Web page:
This month on Sustainable Eats, you’ve seen our suggestions for foraging dandelions, morels, and a savory dinner. Our guides have been some of the best foragers on the West Coast. But for the uninitiated, the doorway into foraging is often through the sweet tooth. This is true in my family too, where wild berries are the incentive I use to get my family into the woods.
This time of year, there’s really only one game in town: the salmonberry. It’s the first sweet thing to ripen around here, beating out just about every other fruit in both farm and forest. You’ll spot the first ripe berries along stream banks in the lowlands, then increasingly in drier areas and at higher elevations (I harvest mine near the ponds at Seattle’s Discovery Park).
This earliness offers the fruit some advantages. First, it beats by a month the pest insects that infest so many of our soft berries later in the summer. August blackberries may be sweeter, but you have to ignore what’s squirming around inside of them. And as stated before, salmonberries ripen first. So you prefer our local huckleberries? Good luck finding them in the last week of May.
If you’ve tried and failed to fall in love with salmonberries, I’ll let you in on a little secret. The only thing separating them from the big boys (such as blackberries) is sugar content. Fruits need an unforgiving sun to develop sugars, and many of our native berries favor the shade of the forest floor, where they develop subtle, woodsy flavors. They may express terroir, but it’s nothing you’d want to put on top of your grandma’s shortcake. But add a little sugar and you’re in for a big, delicious surprise. These berries don’t just compete, they rock.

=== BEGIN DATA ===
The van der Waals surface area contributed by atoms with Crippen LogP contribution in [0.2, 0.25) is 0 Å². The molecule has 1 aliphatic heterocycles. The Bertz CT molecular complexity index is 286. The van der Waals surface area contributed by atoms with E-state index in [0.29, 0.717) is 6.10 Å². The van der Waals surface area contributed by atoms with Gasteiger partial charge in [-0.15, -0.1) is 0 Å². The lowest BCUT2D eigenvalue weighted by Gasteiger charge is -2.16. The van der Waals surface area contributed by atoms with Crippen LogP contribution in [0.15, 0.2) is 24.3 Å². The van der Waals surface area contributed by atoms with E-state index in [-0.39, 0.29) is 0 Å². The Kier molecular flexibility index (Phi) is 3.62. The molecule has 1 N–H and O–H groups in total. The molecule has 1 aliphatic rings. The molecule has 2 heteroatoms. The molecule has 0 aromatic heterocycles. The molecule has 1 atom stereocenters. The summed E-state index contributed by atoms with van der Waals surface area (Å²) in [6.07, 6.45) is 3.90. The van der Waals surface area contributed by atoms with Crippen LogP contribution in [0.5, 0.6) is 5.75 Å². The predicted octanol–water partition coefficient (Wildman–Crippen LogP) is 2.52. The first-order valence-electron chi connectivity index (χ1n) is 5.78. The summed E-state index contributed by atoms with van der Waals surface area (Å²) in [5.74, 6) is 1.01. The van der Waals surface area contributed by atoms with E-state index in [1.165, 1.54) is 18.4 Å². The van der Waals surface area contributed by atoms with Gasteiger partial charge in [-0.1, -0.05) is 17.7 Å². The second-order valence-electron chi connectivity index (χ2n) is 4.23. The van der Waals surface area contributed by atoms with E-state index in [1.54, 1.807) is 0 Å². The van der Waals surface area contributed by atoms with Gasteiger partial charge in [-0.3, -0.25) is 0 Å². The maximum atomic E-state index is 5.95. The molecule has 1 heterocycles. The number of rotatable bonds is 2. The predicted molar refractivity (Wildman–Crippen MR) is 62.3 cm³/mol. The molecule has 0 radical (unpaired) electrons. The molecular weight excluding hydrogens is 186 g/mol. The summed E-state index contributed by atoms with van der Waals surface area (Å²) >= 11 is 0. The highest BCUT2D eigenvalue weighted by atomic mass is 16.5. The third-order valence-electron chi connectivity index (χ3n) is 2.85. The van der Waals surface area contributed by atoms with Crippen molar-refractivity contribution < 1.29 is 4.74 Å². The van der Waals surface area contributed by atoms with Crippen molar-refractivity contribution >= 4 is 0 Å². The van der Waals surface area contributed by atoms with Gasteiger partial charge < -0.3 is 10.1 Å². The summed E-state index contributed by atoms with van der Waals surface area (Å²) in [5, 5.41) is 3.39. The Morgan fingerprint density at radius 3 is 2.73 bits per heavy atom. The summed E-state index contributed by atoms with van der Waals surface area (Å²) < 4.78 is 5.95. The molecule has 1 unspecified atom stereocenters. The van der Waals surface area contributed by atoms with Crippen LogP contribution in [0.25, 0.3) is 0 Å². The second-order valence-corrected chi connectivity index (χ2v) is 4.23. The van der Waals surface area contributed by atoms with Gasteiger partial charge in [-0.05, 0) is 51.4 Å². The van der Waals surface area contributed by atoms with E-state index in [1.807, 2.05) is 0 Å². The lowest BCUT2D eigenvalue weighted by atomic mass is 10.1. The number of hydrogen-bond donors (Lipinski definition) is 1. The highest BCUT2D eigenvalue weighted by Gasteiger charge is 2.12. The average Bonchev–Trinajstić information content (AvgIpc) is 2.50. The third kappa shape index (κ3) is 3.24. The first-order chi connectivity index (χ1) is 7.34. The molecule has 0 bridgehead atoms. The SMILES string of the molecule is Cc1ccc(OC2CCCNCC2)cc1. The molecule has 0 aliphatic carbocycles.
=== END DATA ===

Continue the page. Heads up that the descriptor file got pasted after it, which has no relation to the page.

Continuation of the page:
I understand why you would not want to eat sugary preserves all the time. But there’s something delightful about playing the “what if this tasted sweet” game with our native berries. What if oregon grape – that sour berry that tastes a little like lettuce – had high sugar content? Answer: it makes a wonderful jam with an unusual taste. Repeat the experiment with salal berries, and you’ll discover a secret cinammon flavor. Once you’ve used sugar to discover the hidden joys of one of our native berries, you’ll want to try them all. For me, this activity transforms every simple hike in the woods into a treasure hunt.
To wrap up foraging month here at Sustainable Eats, we’re offering you this challenge: Take a walk in the lowland woods, somewhere near a stream, and harvest a few cups full of salmonberries. If you live somewhere else, you can substitute another wild berry of course. Sweeten them with sugar and eat them on top of something. Then, post a comment here and tell us about your experience.
Sweetened Salmonberries on a Biscuit
4 cups salmonberries, gently rinsed, drained and tossed with 1/4 cup of sugar.
Cornmeal-Maple Biscuits (based loosely on recipe from King Arthur Whole Grain Baking):
1 cup (4.875 ounces) cornmeal
1 cup (4 ounces) all-purpose flour (I used fresh ground soft white wheat)
1 T baking powder
1 t baking soda
1/2 teaspoon salt
5 T unsalted butter
1/2 c buttermilk (ordinary milk will work in a pinch)
1/4 cup maple syrup
Combine dry ingredients. Cut in butter. Combine liquids and stir into dry mix until just moistened. Form into ball, flatten to 1/2 inch thick, slice in eighths like a pie, dip in flour to prevent sticking and spread on a cookie sheet. Bake at 400 degrees until golden brown, 15 to 18 minutes. Top with salmonberry topping and serve warm.